Our schools opened their doors to students this week and everything will seem routine by next week.
For educators, less and less time during the summer fits the “summer vacation” definition. We were very busy preparing for a number of district initiatives, all with the goal of improving the achievement of our students. It is an exciting time to be in Platteville Schools.
More than 40 members of our professional staff volunteered to be a part of a pilot project designed to improve teaching and the evaluation of teaching. They will become the leaders at their grade levels and in their departments over the next couple of years. By 2014–15, all of our educators will be participating. We spent considerable time discussing what good teaching was and how “distinguished” teaching differed from “proficient” teaching and “ineffective” teaching. We looked at student achievement data and began developing plans and setting goals. This will all play a major role in our move from a salary schedule that rewarded years of service, to a salary schedule that rewards professional growth.
We are very excited about our one-to-one technology pilot. Student access to technology has been an ongoing conversation over the years. As with many districts, the Platteville School District had developed a plan of access that revolved around having a small number of computer labs where teachers would sign in their classes. More and more, teachers were frustrated with not being able to significantly fully integrate technology, as they could not get access to the labs for a consistent period of time. The planning team also recognized that access to technology in the after school hours for our students looked very different from home to home.
Clearly, if we were to best prepare our students for 21st century employment, we had to provide them with the skills to be successful in a high technology and media-driven society that included access to an abundance of information and rapid changes in technology tools. As the size of hardware got smaller and the use and versatility increased, rather than setting up more labs, the conversation turned to putting the technology access directly in the hands of the student, allowing for immediate and continued access, within the classroom and within the student’s home.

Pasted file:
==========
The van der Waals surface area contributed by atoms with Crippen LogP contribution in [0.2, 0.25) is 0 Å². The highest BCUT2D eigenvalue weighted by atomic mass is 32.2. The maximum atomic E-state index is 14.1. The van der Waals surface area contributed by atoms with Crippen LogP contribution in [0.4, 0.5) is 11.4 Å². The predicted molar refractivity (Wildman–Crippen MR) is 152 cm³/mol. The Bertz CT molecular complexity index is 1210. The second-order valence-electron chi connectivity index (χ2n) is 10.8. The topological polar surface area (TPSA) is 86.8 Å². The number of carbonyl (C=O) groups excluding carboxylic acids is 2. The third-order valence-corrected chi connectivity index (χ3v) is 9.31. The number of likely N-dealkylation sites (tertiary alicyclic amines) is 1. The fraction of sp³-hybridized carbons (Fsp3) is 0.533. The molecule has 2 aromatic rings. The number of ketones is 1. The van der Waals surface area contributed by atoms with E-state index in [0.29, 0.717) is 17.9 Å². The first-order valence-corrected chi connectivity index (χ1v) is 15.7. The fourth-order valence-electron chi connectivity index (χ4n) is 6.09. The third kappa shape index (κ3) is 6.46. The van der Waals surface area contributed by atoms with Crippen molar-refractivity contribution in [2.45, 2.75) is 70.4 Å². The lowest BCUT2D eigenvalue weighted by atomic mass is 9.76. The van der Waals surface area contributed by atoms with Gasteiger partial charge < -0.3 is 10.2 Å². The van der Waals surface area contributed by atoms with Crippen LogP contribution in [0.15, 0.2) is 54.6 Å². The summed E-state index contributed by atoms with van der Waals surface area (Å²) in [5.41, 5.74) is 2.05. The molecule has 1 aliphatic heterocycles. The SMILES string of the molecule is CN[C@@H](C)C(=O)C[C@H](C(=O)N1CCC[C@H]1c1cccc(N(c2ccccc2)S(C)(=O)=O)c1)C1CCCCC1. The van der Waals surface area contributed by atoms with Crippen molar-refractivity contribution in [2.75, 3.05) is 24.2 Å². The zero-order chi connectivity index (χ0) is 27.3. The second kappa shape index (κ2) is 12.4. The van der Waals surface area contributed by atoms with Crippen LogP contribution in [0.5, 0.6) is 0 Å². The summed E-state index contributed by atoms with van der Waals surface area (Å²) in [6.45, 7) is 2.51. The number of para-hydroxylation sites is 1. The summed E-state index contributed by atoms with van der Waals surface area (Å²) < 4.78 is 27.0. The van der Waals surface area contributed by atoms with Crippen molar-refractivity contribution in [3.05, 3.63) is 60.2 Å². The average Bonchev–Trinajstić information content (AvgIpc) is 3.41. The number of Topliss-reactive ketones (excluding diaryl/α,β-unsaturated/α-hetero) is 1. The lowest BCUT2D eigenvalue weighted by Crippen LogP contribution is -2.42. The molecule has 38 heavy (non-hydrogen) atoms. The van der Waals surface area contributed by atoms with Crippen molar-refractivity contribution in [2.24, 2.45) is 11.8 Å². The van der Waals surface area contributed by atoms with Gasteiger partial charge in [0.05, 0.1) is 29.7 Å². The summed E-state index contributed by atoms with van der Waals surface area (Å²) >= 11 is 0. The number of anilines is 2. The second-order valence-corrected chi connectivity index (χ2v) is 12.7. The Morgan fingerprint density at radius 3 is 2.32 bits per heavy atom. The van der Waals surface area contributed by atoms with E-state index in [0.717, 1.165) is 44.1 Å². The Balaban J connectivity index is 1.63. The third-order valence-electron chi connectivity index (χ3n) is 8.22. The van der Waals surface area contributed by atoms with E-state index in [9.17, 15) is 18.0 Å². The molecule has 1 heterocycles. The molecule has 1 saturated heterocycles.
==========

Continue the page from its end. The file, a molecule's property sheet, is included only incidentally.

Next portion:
Starting this fall, a significant budget commitment was made to provide seventh-, eighth- and ninth-graders a tablet computer that they could use throughout the day and take home with them. Teachers of these grade levels have been aligning their curriculum to include engaging and technologically integrated instruction. Data will be collected to document the effect of this initiative on improving student achievement and a decision will be made near the end of the year as to expanding further into the upper and lower grades.
Another major initiative is to begin developing personalized “intervention” plans for our students who have not achieved the grade level benchmarks set for them and who achieve these benchmarks before the rest of the class is ready to move on. Some of these students will participate in research-based interventions designed to help them make “catch-up progress.” In other words, we know that if they start out behind and they only make one year of progress in a year, they will never “catch up.” These interventions are designed to help them make more than one year of progress in a given year. We are also developing plans that support our highest achieving students with more in-depth instruction and challenging them to reach higher levels of learning.
As I said earlier … an exciting time to be in the Platteville Schools. I was hopeful and joy-filled as we opened the doors.
Our custodial staff did an excellent job preparing our buildings for another school year, our support staff has been busy all summer doing the “behind-the-scenes” work so essential to a successful opening, and our teachers are committed to high levels of student achievement. Go Hillmen!
The Community Corner is a weekly column of opinion written by guest columnists UW–Platteville Chancellor Dennis Shields; Platteville School District Superintendent Connie Valenza; Chamber Director Kathy Kopp; Main Street Program Director Jack Luedtke; Platteville Recreation Coordinator Jordan Burress, State Rep. Travis Tranel, Platteville City Manager Larry Bierke and Police Chief Doug McKinley.